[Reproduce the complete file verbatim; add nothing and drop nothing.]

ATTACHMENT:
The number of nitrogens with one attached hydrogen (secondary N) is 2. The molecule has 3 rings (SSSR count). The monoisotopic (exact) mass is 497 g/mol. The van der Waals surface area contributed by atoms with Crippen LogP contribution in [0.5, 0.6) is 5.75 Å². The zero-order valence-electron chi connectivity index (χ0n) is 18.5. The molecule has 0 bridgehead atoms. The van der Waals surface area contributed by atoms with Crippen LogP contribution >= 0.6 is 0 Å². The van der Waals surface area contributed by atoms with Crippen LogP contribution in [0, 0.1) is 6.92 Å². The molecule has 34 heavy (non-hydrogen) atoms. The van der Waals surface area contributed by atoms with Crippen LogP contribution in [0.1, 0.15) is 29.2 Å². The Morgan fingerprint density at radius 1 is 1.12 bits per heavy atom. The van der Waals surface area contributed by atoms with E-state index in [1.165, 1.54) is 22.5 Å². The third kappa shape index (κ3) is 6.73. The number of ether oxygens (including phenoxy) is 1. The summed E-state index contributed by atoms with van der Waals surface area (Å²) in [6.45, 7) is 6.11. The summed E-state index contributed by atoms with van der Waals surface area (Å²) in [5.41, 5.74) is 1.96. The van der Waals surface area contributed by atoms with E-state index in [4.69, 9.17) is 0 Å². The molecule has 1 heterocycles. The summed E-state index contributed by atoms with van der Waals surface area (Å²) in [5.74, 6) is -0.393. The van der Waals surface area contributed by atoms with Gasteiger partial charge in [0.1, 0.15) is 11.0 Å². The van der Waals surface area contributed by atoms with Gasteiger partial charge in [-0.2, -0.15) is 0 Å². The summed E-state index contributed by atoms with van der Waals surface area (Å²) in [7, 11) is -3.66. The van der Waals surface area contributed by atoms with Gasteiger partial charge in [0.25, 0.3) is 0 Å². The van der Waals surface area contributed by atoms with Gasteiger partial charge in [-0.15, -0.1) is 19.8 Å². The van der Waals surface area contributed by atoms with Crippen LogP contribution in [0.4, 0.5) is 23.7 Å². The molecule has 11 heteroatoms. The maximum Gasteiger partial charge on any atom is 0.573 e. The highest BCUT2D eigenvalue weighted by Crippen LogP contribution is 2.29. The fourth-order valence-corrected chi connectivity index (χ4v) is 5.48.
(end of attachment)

The number of nitrogens with one attached hydrogen (secondary N) is 2. The molecule has 3 rings (SSSR count). The monoisotopic (exact) mass is 497 g/mol. The van der Waals surface area contributed by atoms with Crippen LogP contribution in [0.5, 0.6) is 5.75 Å². The zero-order valence-electron chi connectivity index (χ0n) is 18.5. The molecule has 0 bridgehead atoms. The van der Waals surface area contributed by atoms with Crippen LogP contribution >= 0.6 is 0 Å². The van der Waals surface area contributed by atoms with Crippen LogP contribution in [0, 0.1) is 6.92 Å². The molecule has 34 heavy (non-hydrogen) atoms. The van der Waals surface area contributed by atoms with Crippen LogP contribution in [0.1, 0.15) is 29.2 Å². The Morgan fingerprint density at radius 1 is 1.12 bits per heavy atom. The van der Waals surface area contributed by atoms with E-state index in [1.165, 1.54) is 22.5 Å². The third kappa shape index (κ3) is 6.73. The number of ether oxygens (including phenoxy) is 1. The summed E-state index contributed by atoms with van der Waals surface area (Å²) in [6.45, 7) is 6.11. The summed E-state index contributed by atoms with van der Waals surface area (Å²) in [5.41, 5.74) is 1.96. The van der Waals surface area contributed by atoms with E-state index in [4.69, 9.17) is 0 Å². The molecule has 1 heterocycles. The summed E-state index contributed by atoms with van der Waals surface area (Å²) in [5.74, 6) is -0.393. The van der Waals surface area contributed by atoms with Gasteiger partial charge in [0.1, 0.15) is 11.0 Å². The van der Waals surface area contributed by atoms with Gasteiger partial charge in [-0.2, -0.15) is 0 Å². The summed E-state index contributed by atoms with van der Waals surface area (Å²) in [7, 11) is -3.66. The van der Waals surface area contributed by atoms with Gasteiger partial charge in [0.25, 0.3) is 0 Å². The van der Waals surface area contributed by atoms with Gasteiger partial charge in [-0.15, -0.1) is 19.8 Å². The van der Waals surface area contributed by atoms with Crippen LogP contribution in [0.4, 0.5) is 23.7 Å². The molecule has 11 heteroatoms. The maximum Gasteiger partial charge on any atom is 0.573 e. The highest BCUT2D eigenvalue weighted by Crippen LogP contribution is 2.29. The fourth-order valence-corrected chi connectivity index (χ4v) is 5.48.